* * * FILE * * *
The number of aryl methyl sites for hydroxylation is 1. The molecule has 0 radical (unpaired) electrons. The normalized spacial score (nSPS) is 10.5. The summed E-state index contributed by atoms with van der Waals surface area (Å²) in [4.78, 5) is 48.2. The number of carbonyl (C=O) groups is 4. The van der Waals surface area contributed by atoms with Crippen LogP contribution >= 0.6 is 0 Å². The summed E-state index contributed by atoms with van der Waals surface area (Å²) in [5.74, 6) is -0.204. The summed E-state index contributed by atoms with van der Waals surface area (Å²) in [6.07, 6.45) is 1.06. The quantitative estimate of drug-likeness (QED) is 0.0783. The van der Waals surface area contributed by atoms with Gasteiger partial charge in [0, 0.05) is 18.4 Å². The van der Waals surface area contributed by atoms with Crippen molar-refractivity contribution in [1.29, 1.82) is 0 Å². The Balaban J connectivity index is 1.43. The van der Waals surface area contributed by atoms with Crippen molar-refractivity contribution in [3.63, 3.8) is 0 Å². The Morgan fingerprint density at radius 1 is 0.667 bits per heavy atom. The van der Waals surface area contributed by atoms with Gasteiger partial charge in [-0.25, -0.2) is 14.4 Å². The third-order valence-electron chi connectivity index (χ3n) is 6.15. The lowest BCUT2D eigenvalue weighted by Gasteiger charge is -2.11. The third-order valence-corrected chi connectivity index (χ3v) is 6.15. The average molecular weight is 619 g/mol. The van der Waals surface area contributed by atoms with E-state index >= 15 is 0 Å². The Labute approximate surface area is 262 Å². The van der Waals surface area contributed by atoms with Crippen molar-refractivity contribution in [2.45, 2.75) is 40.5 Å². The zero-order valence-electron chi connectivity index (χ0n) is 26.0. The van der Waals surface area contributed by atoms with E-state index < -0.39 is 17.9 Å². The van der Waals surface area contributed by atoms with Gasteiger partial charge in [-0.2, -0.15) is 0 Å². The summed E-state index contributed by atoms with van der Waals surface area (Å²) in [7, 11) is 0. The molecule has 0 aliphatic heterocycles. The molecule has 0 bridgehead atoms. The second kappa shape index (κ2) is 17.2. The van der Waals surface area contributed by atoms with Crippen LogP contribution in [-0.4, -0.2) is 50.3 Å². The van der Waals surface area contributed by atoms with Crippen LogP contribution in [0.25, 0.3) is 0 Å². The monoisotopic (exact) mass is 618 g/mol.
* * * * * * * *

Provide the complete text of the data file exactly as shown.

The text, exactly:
The number of aryl methyl sites for hydroxylation is 1. The molecule has 0 radical (unpaired) electrons. The normalized spacial score (nSPS) is 10.5. The summed E-state index contributed by atoms with van der Waals surface area (Å²) in [4.78, 5) is 48.2. The number of carbonyl (C=O) groups is 4. The van der Waals surface area contributed by atoms with Crippen LogP contribution >= 0.6 is 0 Å². The summed E-state index contributed by atoms with van der Waals surface area (Å²) in [5.74, 6) is -0.204. The summed E-state index contributed by atoms with van der Waals surface area (Å²) in [6.07, 6.45) is 1.06. The quantitative estimate of drug-likeness (QED) is 0.0783. The van der Waals surface area contributed by atoms with Gasteiger partial charge in [0, 0.05) is 18.4 Å². The van der Waals surface area contributed by atoms with Crippen molar-refractivity contribution in [1.29, 1.82) is 0 Å². The Balaban J connectivity index is 1.43. The van der Waals surface area contributed by atoms with Crippen molar-refractivity contribution in [3.63, 3.8) is 0 Å². The Morgan fingerprint density at radius 1 is 0.667 bits per heavy atom. The van der Waals surface area contributed by atoms with Gasteiger partial charge in [-0.25, -0.2) is 14.4 Å². The third-order valence-electron chi connectivity index (χ3n) is 6.15. The lowest BCUT2D eigenvalue weighted by Gasteiger charge is -2.11. The third-order valence-corrected chi connectivity index (χ3v) is 6.15. The average molecular weight is 619 g/mol. The van der Waals surface area contributed by atoms with E-state index >= 15 is 0 Å². The Labute approximate surface area is 262 Å². The van der Waals surface area contributed by atoms with Crippen molar-refractivity contribution in [2.45, 2.75) is 40.5 Å². The zero-order valence-electron chi connectivity index (χ0n) is 26.0. The van der Waals surface area contributed by atoms with E-state index < -0.39 is 17.9 Å². The van der Waals surface area contributed by atoms with Gasteiger partial charge in [-0.2, -0.15) is 0 Å². The summed E-state index contributed by atoms with van der Waals surface area (Å²) in [7, 11) is 0. The molecule has 0 aliphatic heterocycles. The molecule has 0 bridgehead atoms. The second kappa shape index (κ2) is 17.2. The van der Waals surface area contributed by atoms with Crippen LogP contribution in [-0.4, -0.2) is 50.3 Å². The van der Waals surface area contributed by atoms with Crippen LogP contribution in [0.25, 0.3) is 0 Å². The monoisotopic (exact) mass is 618 g/mol.